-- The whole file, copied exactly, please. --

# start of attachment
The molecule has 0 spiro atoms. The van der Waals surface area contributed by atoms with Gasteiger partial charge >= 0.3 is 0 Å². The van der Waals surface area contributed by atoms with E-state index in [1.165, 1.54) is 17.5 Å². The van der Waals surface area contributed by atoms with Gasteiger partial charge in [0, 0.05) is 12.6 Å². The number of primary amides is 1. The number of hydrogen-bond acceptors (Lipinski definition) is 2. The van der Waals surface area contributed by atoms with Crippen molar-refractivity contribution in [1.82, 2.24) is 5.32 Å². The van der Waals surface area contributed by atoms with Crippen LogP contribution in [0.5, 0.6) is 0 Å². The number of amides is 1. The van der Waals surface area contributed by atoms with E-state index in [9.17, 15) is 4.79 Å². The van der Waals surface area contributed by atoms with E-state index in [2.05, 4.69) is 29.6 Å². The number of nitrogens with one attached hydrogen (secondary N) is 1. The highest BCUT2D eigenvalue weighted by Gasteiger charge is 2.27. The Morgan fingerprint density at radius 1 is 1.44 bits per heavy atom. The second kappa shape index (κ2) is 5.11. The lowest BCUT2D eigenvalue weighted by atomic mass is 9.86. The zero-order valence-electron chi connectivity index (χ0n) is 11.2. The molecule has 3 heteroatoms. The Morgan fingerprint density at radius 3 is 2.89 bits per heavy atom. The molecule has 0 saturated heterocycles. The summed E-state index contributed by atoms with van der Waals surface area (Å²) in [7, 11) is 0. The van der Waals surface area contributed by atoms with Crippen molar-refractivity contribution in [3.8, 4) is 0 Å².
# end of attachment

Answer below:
The molecule has 0 spiro atoms. The van der Waals surface area contributed by atoms with Gasteiger partial charge >= 0.3 is 0 Å². The van der Waals surface area contributed by atoms with E-state index in [1.165, 1.54) is 17.5 Å². The van der Waals surface area contributed by atoms with Gasteiger partial charge in [0, 0.05) is 12.6 Å². The number of primary amides is 1. The number of hydrogen-bond acceptors (Lipinski definition) is 2. The van der Waals surface area contributed by atoms with Crippen molar-refractivity contribution in [1.82, 2.24) is 5.32 Å². The van der Waals surface area contributed by atoms with Crippen LogP contribution in [0.5, 0.6) is 0 Å². The number of amides is 1. The van der Waals surface area contributed by atoms with E-state index in [9.17, 15) is 4.79 Å². The van der Waals surface area contributed by atoms with E-state index in [2.05, 4.69) is 29.6 Å². The number of nitrogens with one attached hydrogen (secondary N) is 1. The highest BCUT2D eigenvalue weighted by Gasteiger charge is 2.27. The Morgan fingerprint density at radius 1 is 1.44 bits per heavy atom. The second kappa shape index (κ2) is 5.11. The lowest BCUT2D eigenvalue weighted by atomic mass is 9.86. The zero-order valence-electron chi connectivity index (χ0n) is 11.2. The molecule has 3 heteroatoms. The Morgan fingerprint density at radius 3 is 2.89 bits per heavy atom. The molecule has 0 saturated heterocycles. The summed E-state index contributed by atoms with van der Waals surface area (Å²) in [7, 11) is 0. The van der Waals surface area contributed by atoms with Crippen molar-refractivity contribution in [3.8, 4) is 0 Å².